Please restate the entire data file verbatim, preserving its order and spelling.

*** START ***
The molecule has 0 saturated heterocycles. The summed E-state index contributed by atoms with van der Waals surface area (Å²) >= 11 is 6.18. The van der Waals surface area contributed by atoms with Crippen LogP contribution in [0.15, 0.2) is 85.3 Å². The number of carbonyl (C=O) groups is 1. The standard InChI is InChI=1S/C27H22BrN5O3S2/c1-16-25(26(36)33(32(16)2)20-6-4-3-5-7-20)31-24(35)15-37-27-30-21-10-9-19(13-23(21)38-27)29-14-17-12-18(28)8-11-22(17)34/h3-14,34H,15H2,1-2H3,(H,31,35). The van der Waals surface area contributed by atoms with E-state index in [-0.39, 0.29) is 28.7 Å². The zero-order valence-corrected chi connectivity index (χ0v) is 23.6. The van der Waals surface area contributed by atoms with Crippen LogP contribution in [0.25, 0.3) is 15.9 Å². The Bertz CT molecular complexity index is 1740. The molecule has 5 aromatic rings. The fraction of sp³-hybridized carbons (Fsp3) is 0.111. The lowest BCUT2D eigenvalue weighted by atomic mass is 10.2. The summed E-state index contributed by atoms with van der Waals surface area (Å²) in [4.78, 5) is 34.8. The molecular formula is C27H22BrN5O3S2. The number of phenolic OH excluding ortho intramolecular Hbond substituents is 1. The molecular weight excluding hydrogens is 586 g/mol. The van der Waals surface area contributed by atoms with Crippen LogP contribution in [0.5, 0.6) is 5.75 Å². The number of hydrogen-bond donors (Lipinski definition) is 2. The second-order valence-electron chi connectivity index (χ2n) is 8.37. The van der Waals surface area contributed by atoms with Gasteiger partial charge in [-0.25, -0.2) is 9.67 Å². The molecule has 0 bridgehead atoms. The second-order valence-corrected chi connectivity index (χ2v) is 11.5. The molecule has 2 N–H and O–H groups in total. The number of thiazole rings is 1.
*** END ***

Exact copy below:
The molecule has 0 saturated heterocycles. The summed E-state index contributed by atoms with van der Waals surface area (Å²) >= 11 is 6.18. The van der Waals surface area contributed by atoms with Crippen LogP contribution in [0.15, 0.2) is 85.3 Å². The number of carbonyl (C=O) groups is 1. The standard InChI is InChI=1S/C27H22BrN5O3S2/c1-16-25(26(36)33(32(16)2)20-6-4-3-5-7-20)31-24(35)15-37-27-30-21-10-9-19(13-23(21)38-27)29-14-17-12-18(28)8-11-22(17)34/h3-14,34H,15H2,1-2H3,(H,31,35). The van der Waals surface area contributed by atoms with E-state index in [-0.39, 0.29) is 28.7 Å². The zero-order valence-corrected chi connectivity index (χ0v) is 23.6. The van der Waals surface area contributed by atoms with Crippen LogP contribution in [0.25, 0.3) is 15.9 Å². The Bertz CT molecular complexity index is 1740. The molecule has 5 aromatic rings. The fraction of sp³-hybridized carbons (Fsp3) is 0.111. The lowest BCUT2D eigenvalue weighted by atomic mass is 10.2. The summed E-state index contributed by atoms with van der Waals surface area (Å²) in [4.78, 5) is 34.8. The molecular formula is C27H22BrN5O3S2. The number of phenolic OH excluding ortho intramolecular Hbond substituents is 1. The molecular weight excluding hydrogens is 586 g/mol. The van der Waals surface area contributed by atoms with Crippen LogP contribution in [0.5, 0.6) is 5.75 Å². The number of hydrogen-bond donors (Lipinski definition) is 2. The second-order valence-electron chi connectivity index (χ2n) is 8.37. The van der Waals surface area contributed by atoms with Gasteiger partial charge in [-0.25, -0.2) is 9.67 Å². The molecule has 0 bridgehead atoms. The second-order valence-corrected chi connectivity index (χ2v) is 11.5. The molecule has 2 N–H and O–H groups in total. The number of thiazole rings is 1.